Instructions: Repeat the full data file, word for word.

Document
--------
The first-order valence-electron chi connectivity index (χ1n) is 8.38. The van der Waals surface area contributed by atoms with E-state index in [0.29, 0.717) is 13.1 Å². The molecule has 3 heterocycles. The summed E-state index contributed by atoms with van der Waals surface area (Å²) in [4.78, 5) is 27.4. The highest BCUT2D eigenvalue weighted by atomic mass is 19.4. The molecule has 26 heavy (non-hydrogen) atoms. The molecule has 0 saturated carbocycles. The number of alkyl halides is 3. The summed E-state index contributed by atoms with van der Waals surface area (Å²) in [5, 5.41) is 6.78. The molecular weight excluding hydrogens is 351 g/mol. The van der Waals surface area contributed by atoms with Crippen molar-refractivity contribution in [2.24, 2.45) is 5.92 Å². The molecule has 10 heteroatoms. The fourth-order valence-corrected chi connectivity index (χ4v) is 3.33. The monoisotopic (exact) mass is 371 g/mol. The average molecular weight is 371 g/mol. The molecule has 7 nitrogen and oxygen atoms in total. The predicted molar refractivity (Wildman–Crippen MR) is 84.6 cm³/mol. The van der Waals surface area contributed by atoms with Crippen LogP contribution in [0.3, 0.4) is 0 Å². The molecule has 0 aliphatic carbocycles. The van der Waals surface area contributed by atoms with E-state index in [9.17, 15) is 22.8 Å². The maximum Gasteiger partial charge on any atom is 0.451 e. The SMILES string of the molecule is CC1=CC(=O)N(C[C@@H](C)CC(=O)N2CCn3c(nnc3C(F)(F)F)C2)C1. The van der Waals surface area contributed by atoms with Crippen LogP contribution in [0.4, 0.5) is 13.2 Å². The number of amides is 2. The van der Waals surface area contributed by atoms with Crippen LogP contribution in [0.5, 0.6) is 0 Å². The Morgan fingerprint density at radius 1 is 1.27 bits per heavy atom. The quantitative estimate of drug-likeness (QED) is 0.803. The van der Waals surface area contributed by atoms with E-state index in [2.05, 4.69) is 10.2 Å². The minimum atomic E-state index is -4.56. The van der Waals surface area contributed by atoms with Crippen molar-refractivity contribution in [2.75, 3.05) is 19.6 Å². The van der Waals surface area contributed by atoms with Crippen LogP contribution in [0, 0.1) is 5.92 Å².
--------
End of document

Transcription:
The first-order valence-electron chi connectivity index (χ1n) is 8.38. The van der Waals surface area contributed by atoms with E-state index in [0.29, 0.717) is 13.1 Å². The molecule has 3 heterocycles. The summed E-state index contributed by atoms with van der Waals surface area (Å²) in [4.78, 5) is 27.4. The highest BCUT2D eigenvalue weighted by atomic mass is 19.4. The molecule has 26 heavy (non-hydrogen) atoms. The molecule has 0 saturated carbocycles. The number of alkyl halides is 3. The summed E-state index contributed by atoms with van der Waals surface area (Å²) in [5, 5.41) is 6.78. The molecular weight excluding hydrogens is 351 g/mol. The van der Waals surface area contributed by atoms with Crippen molar-refractivity contribution in [2.24, 2.45) is 5.92 Å². The molecule has 10 heteroatoms. The fourth-order valence-corrected chi connectivity index (χ4v) is 3.33. The monoisotopic (exact) mass is 371 g/mol. The average molecular weight is 371 g/mol. The molecule has 7 nitrogen and oxygen atoms in total. The predicted molar refractivity (Wildman–Crippen MR) is 84.6 cm³/mol. The van der Waals surface area contributed by atoms with Crippen LogP contribution in [0.3, 0.4) is 0 Å². The molecule has 0 aliphatic carbocycles. The van der Waals surface area contributed by atoms with E-state index in [9.17, 15) is 22.8 Å². The maximum Gasteiger partial charge on any atom is 0.451 e. The SMILES string of the molecule is CC1=CC(=O)N(C[C@@H](C)CC(=O)N2CCn3c(nnc3C(F)(F)F)C2)C1. The van der Waals surface area contributed by atoms with Crippen LogP contribution in [0.4, 0.5) is 13.2 Å². The number of amides is 2. The van der Waals surface area contributed by atoms with Crippen LogP contribution in [0.5, 0.6) is 0 Å². The Morgan fingerprint density at radius 1 is 1.27 bits per heavy atom. The quantitative estimate of drug-likeness (QED) is 0.803. The van der Waals surface area contributed by atoms with E-state index in [2.05, 4.69) is 10.2 Å². The minimum atomic E-state index is -4.56. The van der Waals surface area contributed by atoms with Crippen molar-refractivity contribution in [2.75, 3.05) is 19.6 Å². The van der Waals surface area contributed by atoms with Crippen LogP contribution in [0, 0.1) is 5.92 Å².